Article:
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The 5 Biggest Mistakes Brands Make With Podcast Content

Updated: Apr 22


A man frustrated at his mistakes with podcast content

Creating and leveraging podcast content for your brand can make you an authority in your niche and position you as THE go-to resource people need to solve their problem(s).


But many brand leaders, professionals, and creators try to make things happen without an effective strategy in place.


They hope to find their way as they progress instead of properly planning things out with an end goal in mind.


They also don't factor in important elements like time, mindset, and task management before pressing record, thus setting themselves up to stumble before their production efforts experience any true breakthroughs.


Below are the five biggest mistakes brands make when creating and attempting to leverage podcast content:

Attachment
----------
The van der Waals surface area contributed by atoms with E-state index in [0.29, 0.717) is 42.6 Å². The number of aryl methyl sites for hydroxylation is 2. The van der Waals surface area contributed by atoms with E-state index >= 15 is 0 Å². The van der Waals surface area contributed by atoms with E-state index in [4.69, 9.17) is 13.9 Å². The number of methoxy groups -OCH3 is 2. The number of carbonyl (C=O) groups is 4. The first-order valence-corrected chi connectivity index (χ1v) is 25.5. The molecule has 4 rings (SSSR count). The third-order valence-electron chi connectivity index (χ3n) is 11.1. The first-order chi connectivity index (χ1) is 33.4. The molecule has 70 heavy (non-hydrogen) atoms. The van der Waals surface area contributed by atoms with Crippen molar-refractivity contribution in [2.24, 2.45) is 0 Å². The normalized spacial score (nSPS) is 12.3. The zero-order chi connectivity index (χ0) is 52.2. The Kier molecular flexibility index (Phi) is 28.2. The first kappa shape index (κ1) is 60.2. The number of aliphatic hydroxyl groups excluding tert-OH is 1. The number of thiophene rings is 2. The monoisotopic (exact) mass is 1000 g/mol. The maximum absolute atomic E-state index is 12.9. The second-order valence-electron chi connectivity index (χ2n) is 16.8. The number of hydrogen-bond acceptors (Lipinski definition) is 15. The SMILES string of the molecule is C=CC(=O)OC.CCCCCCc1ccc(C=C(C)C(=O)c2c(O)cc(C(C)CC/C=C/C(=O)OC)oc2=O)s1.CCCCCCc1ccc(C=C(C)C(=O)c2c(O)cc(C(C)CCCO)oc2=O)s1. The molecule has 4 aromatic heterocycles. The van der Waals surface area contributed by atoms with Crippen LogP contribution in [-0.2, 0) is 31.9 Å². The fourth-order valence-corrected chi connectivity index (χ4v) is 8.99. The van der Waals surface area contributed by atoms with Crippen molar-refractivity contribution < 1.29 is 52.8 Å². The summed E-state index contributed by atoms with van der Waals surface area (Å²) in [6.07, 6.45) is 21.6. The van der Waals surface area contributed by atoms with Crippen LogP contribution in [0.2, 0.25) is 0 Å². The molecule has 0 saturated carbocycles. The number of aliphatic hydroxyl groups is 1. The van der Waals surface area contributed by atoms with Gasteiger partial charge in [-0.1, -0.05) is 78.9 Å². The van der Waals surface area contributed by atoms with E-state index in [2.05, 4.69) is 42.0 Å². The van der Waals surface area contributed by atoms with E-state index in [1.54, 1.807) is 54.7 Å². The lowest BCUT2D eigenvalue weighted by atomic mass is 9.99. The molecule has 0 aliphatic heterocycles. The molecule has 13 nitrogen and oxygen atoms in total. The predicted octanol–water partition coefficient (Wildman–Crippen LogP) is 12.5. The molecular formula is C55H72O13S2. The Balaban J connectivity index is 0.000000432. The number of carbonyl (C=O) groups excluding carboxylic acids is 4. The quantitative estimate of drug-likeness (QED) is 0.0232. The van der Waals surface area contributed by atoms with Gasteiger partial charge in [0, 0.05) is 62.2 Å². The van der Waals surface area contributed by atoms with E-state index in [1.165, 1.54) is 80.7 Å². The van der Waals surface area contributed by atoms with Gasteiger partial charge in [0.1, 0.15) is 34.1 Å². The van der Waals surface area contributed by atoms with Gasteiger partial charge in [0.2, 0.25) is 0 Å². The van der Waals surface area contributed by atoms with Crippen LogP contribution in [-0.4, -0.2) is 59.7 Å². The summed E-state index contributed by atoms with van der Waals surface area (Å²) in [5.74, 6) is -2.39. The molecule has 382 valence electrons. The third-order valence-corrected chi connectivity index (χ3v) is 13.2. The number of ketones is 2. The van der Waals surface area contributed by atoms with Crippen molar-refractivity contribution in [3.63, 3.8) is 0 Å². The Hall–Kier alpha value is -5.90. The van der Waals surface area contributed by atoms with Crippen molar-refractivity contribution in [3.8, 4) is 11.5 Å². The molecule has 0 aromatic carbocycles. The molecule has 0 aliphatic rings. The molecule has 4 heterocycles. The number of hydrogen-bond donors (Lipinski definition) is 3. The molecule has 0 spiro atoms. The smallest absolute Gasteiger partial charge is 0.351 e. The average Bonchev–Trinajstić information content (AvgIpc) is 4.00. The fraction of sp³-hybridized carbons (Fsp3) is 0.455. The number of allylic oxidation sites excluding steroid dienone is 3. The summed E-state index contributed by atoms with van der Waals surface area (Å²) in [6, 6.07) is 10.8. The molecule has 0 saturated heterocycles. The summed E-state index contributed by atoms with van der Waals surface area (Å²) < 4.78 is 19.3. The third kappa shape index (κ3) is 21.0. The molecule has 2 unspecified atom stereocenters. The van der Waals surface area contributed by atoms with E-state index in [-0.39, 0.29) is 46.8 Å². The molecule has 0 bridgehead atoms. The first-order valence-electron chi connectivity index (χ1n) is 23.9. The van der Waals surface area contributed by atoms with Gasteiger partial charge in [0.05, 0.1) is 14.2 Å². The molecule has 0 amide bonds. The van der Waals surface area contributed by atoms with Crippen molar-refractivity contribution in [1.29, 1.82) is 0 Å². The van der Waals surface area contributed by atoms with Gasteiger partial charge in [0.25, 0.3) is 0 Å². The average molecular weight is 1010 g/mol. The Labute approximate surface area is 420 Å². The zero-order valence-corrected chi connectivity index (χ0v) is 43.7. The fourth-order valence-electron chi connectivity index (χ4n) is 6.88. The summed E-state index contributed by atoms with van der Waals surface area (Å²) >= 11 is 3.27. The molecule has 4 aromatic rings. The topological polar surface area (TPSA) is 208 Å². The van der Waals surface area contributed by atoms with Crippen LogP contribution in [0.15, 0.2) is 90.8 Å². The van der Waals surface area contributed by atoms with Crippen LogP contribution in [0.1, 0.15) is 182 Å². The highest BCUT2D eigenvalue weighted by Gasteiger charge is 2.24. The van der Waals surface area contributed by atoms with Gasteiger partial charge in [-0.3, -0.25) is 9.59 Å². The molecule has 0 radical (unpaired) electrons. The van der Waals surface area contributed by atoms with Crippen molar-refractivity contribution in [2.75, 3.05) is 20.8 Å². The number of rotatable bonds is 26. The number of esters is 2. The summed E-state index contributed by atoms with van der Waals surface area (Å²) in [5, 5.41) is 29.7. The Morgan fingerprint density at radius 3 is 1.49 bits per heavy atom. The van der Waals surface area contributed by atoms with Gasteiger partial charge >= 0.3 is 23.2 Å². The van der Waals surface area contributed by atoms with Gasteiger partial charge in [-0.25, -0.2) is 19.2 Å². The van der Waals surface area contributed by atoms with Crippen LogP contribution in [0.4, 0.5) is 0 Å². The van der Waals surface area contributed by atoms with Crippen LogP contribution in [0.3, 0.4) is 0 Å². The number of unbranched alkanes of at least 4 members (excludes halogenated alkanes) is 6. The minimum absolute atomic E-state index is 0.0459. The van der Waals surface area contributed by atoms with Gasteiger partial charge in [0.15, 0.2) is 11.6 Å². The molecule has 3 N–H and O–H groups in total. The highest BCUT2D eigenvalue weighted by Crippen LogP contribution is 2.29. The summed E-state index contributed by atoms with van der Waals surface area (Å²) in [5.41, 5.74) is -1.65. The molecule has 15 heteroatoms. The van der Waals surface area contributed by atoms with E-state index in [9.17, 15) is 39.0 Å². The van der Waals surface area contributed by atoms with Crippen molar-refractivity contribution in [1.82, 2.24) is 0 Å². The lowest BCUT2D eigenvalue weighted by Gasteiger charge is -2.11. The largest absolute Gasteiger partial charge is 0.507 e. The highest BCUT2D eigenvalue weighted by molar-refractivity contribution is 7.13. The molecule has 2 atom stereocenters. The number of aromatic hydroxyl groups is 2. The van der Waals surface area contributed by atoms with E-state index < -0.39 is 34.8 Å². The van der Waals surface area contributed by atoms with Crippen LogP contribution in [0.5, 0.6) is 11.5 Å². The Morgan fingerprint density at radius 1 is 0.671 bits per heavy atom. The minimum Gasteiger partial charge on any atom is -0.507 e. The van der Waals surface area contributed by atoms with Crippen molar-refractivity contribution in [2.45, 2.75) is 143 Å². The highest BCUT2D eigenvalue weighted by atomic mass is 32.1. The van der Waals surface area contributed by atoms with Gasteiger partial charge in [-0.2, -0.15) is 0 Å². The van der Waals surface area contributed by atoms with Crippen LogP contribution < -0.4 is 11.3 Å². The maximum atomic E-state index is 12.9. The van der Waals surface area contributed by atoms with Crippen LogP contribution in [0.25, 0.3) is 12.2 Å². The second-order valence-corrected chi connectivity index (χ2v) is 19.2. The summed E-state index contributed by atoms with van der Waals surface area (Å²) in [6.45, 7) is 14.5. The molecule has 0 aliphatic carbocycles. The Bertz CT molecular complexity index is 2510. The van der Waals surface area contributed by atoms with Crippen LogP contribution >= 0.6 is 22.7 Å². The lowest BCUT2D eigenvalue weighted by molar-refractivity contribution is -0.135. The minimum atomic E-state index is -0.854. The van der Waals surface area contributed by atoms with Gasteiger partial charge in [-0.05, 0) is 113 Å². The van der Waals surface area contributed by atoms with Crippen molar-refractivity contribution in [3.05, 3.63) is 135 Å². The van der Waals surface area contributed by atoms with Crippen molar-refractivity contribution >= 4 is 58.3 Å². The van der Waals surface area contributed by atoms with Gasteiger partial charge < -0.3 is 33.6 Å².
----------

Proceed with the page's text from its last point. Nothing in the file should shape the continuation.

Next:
1. They Start Without a Plan


You've probably heard the old adage, "Failing to prepare is preparing to fail," right? While I'm not 100% sure if this quote should be attributed to Benjamin Franklin, legendary UCLA basketball coach John Wooden, or a guy in my dad's fantasy football league (ok, probably not him), it's sound advice.


Not just for podcasting. For everything.


You don't come across too many architects building a skyscraper with no blueprint.


Or an NFL team heading into Sunday without a gameplan designed to conquer their opponent.


So why would you start a podcast without a plan that guides you through uncharted waters?


A blueprint, so to speak, that keeps you focused on the right items and engaged in the process so you can experience the success so many other brands and individuals have had?


This sounds obvious, but you'd be surprised how many aspiring podcasters, whether they heard it somewhere on the Internet or had some very shitty advice served directly to them, think they can "wing it" and "figure things out as I go."


Can you recall any successful initiatives you've accomplished with your business that didn't involve a plan of attack?


Of course not.


This isn't Vegas. You won't just "get lucky."